A problem with this model then is "drift" – by default if the distribution decides to add a package to the base set by default, you (usually) don’t get it by default when applying in place updates since most package managers just update the set of packages you have. One solution to this is metapackages, but if not everything in the base is covered you still have drift that can be hard to notice over time.

  • Apoorv Sachan: My First GUADEC

    Finally, here it is! My "My First GUADEC" post. It’s been three months since I have been working on my GSoC project, and as the project itself and GSoC approach their final days, I would like to talk about my GUADEC experience. Ever since the GSoC results were announced, I had been aware of the fact that GSoC students, not only get to attend but also get an opportunity to present their work at the annual GNOME Conference called GUADEC, which brings together users and enthusiasts from all over the world. Words are not enough to express the kind of excitement I’ve had for attending this.


  • Virtual Conferences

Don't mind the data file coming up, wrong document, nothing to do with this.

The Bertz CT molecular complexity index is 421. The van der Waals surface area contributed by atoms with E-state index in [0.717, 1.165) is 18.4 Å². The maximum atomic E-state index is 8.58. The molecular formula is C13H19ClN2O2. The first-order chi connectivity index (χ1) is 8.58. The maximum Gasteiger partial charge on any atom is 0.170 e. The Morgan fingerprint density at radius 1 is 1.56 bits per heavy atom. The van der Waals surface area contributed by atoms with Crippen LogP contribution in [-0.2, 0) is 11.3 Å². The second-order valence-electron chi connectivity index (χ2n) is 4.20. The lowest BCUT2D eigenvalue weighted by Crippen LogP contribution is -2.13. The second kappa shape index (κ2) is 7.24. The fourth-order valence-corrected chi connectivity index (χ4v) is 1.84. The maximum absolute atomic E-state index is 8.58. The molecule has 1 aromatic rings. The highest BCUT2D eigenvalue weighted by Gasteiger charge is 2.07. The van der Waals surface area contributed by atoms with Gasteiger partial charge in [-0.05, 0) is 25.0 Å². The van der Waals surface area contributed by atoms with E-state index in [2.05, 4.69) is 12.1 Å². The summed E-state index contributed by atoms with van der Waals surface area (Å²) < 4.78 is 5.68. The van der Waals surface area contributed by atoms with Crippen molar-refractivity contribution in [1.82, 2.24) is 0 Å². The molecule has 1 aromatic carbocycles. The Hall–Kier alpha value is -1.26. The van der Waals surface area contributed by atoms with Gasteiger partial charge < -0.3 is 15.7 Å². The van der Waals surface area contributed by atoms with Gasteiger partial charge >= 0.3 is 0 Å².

Probably the most obvious part of the evolution of virtual events is the clearly visible (and audible) quality improvements. A very welcome change especially for the larger events where you spent all day listening to people, and that can be quite exhausting if we don’t properly understand what’s being said and have to manually adjust audio levels for each speaker.

    The increased quality requirements also impacted my own setup, moving from built-in webcam and simple headset to full HD external camera, lapel microphone, proper lighting and OBS for scene composition, cleaning the audio feed and recording, with a virtual V4L webcam and a virtual PulseAudio microphone feeding this into the corresponding conference software. A bit too complex and fragile for my taste, but producing a much better result.


    The biggest gain provided by virtual events is the far far lower threshold for attending. No travel, much lower cost (if any), often not even a registration, you can just drop in and see if the event is interesting to you and you feel comfortable there before getting more involved.

    I noticed this was even the case for myself, and I’m not exactly facing a particular high threshold there, having attended many events during the past 15+ years, usually belonging to the majority demographic, having a passport that lets me travel easily to most parts of the world and having access to multiple travel expense funding sources. So I can only imagine this to be making a much larger difference for people not checking all those boxes.